Update: Jeff Kassouf says on Twitter that the Monday deadline may be extended so that WPS can make a presentation to U.S. Soccer, which may not happen until Tuesday. I’m not sure that WPS had a representative in the room when U.S. Soccer’s board initially voted. I know Jennifer O’Sullivan (death in the family) wasn’t there.
Also an interesting interview with Christine Sinclair, who envisions a lot of players going overseas if WPS isn’t sanctions. The European calendar (see a colorful version) actually suits players pretty well, with the Champions League wrapping two months before the Olympics. I see German league games listed for May 28, still nearly two weeks before the Games kick off. Whether U.S. Soccer would let players venture overseas is an interesting question. (Sinclair’s Canadian.)
Original post: The U.S. Soccer board met Nov. 20 and gave WPS a 15-day extension (or ultimatum, though WPS CEO Jennifer O’Sullivan isn’t reading it that way) to come up with a sixth team to get Division I sanctioning for 2012. It’s Day 12. Deadline Day is Monday.
But since then, I’ve spoken with a few people who think Division II wouldn’t be the end of the world. By the letter of the law, that makes no sense — the same “eight teams or waiver” restriction for Division I also applies to Division II or Division III, unless there’s a bylaw amendment I don’t know. (That’s certainly possible.) Yet these people think Division II may be a better description of the league next season, and it would reduce some pressure to rev up spending in a year in which the league needs to retrench.
What would be lost? Some talent, surely. International stars would be less likely to sign, as would the top U.S. national team players. But those losses might be unavoidable, anyway. The Olympic schedule leaves little time for a full season with London-bound players, especially with the league’s current state of limbo making it unreasonable to kick off the 2012 season early in the year.
Another issue that has been kicked around — were U.S. players overtrained in 2011 between their clubs and the national team? Perhaps. And surely that’s something they can solve. MLS players operate on more compressed international windows than WPS players, and we didn’t hear rumblings that they were being stretched too thinly. Most of the rumblings I’ve heard pin the blame on WPS teams, but perhaps the WNT can scale back a bit as well?
But the communication lines to solve that problem well be better-established in 2015 than in 2012. For next season, the most reasonable course might be to let the national team players spend most of their time in residency with just one coaching staff monitoring their fitness.
Notice that I said “most.” Here’s an idea to keep national team players involved without overstressing their bodies or putting their medal bonuses/sponsorships in undue jeopardy.
In 2004, the WUSA played a few exhibitions, cobbling together makeshift versions of the Washington Freedom, San Diego Spirit and company to play a couple of games to keep the WUSA concept afloat. It didn’t work, of course — these were the last gasps of a dying league.
But now we’re in another Olympic year with a few teams ready to proceed with a league. The infrastructure is in place.
So how about playing a few exhibitions in which some national team players join existing teams as guest players?
Even in a best-case scenario, most national team players will be around only for a few games next season. So why not separate those games from the league schedule and sell them as special events? And if they’re called exhibitions, perhaps the risk of injury will be lessened — players shouldn’t be at any more risk in an exhibition game than they would be in a U.S. practice.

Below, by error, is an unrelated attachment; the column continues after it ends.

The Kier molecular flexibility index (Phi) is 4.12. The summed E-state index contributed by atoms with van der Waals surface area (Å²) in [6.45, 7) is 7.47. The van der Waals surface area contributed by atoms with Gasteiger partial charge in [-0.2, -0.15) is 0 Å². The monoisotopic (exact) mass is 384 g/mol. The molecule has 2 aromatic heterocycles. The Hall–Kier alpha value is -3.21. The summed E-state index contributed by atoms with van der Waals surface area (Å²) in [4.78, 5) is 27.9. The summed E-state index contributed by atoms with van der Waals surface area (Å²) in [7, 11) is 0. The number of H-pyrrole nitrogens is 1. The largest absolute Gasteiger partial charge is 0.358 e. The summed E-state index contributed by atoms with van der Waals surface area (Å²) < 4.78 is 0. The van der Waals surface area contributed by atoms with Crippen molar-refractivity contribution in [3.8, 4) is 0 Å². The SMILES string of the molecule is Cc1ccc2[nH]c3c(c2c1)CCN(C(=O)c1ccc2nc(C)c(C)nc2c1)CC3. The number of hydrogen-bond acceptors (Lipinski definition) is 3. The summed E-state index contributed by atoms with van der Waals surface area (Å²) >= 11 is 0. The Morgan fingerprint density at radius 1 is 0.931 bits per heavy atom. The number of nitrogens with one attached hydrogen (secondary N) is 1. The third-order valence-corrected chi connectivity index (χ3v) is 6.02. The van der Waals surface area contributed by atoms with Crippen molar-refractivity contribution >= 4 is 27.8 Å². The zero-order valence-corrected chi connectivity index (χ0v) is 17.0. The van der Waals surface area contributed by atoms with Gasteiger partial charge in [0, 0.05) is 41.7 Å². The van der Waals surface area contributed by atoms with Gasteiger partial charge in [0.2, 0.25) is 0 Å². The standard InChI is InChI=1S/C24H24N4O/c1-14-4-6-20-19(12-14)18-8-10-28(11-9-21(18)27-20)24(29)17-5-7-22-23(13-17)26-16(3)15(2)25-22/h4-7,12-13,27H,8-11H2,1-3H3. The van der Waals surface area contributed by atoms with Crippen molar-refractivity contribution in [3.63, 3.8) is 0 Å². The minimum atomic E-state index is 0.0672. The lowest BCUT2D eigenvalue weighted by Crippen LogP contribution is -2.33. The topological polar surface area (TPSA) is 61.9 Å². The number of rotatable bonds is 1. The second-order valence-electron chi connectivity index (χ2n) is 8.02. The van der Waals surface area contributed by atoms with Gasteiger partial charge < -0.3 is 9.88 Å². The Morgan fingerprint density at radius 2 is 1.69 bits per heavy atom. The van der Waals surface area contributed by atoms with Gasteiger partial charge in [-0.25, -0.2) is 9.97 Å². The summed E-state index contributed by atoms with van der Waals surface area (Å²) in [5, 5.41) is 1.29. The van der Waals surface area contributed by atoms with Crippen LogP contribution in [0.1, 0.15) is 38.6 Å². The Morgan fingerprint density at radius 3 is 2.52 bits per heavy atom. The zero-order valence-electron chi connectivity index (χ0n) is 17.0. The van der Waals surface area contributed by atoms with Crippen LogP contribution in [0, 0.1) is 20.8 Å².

Here’s how it would work for all the people involved:
USWNT core players: They can spend most of their 2012 in residency but still get a few competitive games with club teams.
Other players: They keep playing. Salaries shouldn’t change too much. Without paying the WNT players for most of a season, teams should have enough money to pay everyone else what they were making in 2011 for non-Borislow teams.
Hard-core fans: They get a full WPS season with decent players and a few chances to see the top players in action as well.
The Abby-autograph cult: Think Sahlen might sell a few tickets if Abby Wambach made an appearance in a Flash uniform? Probably. Think the fans will be too distraught over the fact that the game doesn’t count in the league standings? Probably not.
WPS and its owners: One more season of continuity without breaking the bank, giving them time to line up the expansion teams and sponsors they seem confident of getting down the road.
The long-term goal is to have a fully functioning league in 2013. USWNT players should be less reticent to play in the league that year because there’s nothing significant on the international calendar, and they’ll need competitive club games to stay sharp.
So perhaps the “guest players” for those exhibitions aren’t really guests. Maybe they sign two- or three-year deals with their clubs now with the agreement that they won’t play league games in 2012. So when, say, Heather O’Reilly appears for Sky Blue in a 2012 exhibition, it’s a reminder of what’s to come in 2013.
I have to stress — I have no reporting to suggest that this modified 2012 schedule is one of the options WPS and U.S. Soccer are discussing. The idea came to me while I was making breakfast for my kids.
What I can say from reporting is that it’s going to take something creative to make this work for 2012. Everybody (well, almost everybody) wants a league. In 2013, that league should have at least 7-8 teams, with whatever salaries the market will bear. In 2012, it’s going to take a clever compromise.